A man convicted of raping a grandmother in an east Belfast car park has won an appeal against his nine-year sentence.
Senior judges reduced Lucasz Artur Kubik’s term by two years – half to be spent in jail and half on licence – after finding no evidence the attack involved gratuitous violence.
Lord Chief Justice Sir Declan Morgan also held there was nothing to show the 31-year-old posed a significant risk of inflicting serious harm from similar offending.
He said: “There was no material to indicate that this was other than a single impulsive act.”
Kubik, who is originally from Poland, returned to the Court of Appeal to challenge his sentence after failing in an earlier bid to overturn his conviction.
He had been handed a nine-year term after being found guilty of raping and sexually assaulting the 52-year-old victim in January 2013.
The woman told of being attacked as she made her way home from a relative’s house in the early hours of the morning.
She had gone to a taxi depot in east Belfast, but it was closed.
At that stage she spoke to a group of women and Kubik, who claimed to be a French man named Chris.
With no credit on her phone, the victim agreed to go to their house to call for a lift home.
She said that as they walked the other women disappeared after Kubik shouted something to them in a foreign language.
He then asked if she wanted to work for him, adding: “I’ll show you.”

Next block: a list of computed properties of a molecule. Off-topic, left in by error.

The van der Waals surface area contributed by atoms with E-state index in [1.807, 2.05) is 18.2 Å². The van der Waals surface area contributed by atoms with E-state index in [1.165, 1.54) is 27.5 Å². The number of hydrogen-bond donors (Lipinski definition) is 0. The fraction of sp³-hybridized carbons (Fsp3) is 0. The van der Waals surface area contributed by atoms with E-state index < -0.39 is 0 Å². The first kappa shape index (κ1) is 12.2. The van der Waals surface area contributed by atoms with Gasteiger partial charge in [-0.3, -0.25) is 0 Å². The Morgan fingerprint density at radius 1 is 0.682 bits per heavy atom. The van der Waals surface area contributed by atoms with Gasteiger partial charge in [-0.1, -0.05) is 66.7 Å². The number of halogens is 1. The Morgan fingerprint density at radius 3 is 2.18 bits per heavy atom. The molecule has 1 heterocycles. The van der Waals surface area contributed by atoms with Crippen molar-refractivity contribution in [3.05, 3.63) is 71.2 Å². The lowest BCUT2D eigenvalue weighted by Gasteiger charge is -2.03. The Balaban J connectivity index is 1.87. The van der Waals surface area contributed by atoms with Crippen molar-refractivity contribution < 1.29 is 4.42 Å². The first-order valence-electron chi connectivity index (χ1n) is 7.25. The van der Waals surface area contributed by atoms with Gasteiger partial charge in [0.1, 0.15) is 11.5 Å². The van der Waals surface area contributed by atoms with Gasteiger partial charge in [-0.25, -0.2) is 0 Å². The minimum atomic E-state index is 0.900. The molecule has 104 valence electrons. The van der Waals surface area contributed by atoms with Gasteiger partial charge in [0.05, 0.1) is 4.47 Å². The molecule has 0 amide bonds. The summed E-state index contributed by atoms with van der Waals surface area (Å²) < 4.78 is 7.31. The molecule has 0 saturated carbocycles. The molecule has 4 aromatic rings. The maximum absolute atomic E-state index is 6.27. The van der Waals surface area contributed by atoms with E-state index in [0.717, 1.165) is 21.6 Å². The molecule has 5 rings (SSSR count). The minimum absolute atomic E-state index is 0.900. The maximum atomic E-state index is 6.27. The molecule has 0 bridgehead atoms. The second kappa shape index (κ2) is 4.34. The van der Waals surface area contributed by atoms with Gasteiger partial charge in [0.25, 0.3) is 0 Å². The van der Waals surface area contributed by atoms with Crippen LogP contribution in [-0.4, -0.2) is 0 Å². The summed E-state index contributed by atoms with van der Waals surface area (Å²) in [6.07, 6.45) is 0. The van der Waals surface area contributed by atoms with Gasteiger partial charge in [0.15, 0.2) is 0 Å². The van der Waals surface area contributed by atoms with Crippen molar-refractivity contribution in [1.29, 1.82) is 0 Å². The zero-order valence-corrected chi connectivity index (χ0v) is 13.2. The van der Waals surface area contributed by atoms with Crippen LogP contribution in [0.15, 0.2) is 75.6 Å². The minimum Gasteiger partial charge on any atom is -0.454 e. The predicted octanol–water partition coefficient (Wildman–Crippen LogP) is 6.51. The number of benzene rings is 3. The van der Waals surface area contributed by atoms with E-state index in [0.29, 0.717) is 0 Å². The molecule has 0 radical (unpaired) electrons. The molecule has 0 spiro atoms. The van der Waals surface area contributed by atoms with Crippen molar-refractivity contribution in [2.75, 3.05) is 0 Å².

At that stage he raped and molested her against a parked car, the court heard.
Although she repeatedly told him she was a grandmother he was said to have persisted with the sex attack before eventually running off.
Following his arrest Kubik, who has lived in Northern Ireland since 2006, denied any sexual contact with the victim.
He then changed his account to allege the pair’s encounter had been consensual, claiming he had not wanted his girlfriend to discover he had cheated on her.
Ruling on his appeal against the sentence, Sir Declan accepted the attack involved violence, but not a gratuitous type.
Turning to the issue of dangerousness, the Lord Chief Justice held that Kubik’s actions were driven by alcohol and opportunism, rather than premeditation.
“Rape is a very serious offence,” he said.
“It does not follow, however, that every perpetrator represents a significant risk of serious harm by the commission of similar offences.
“We consider that it has not been demonstrated in this case that there is a significant risk of serious harm from similar offending.”
On that basis the court imposed a new seven-year sentence, split between three and a half years in custody and the same period on licence.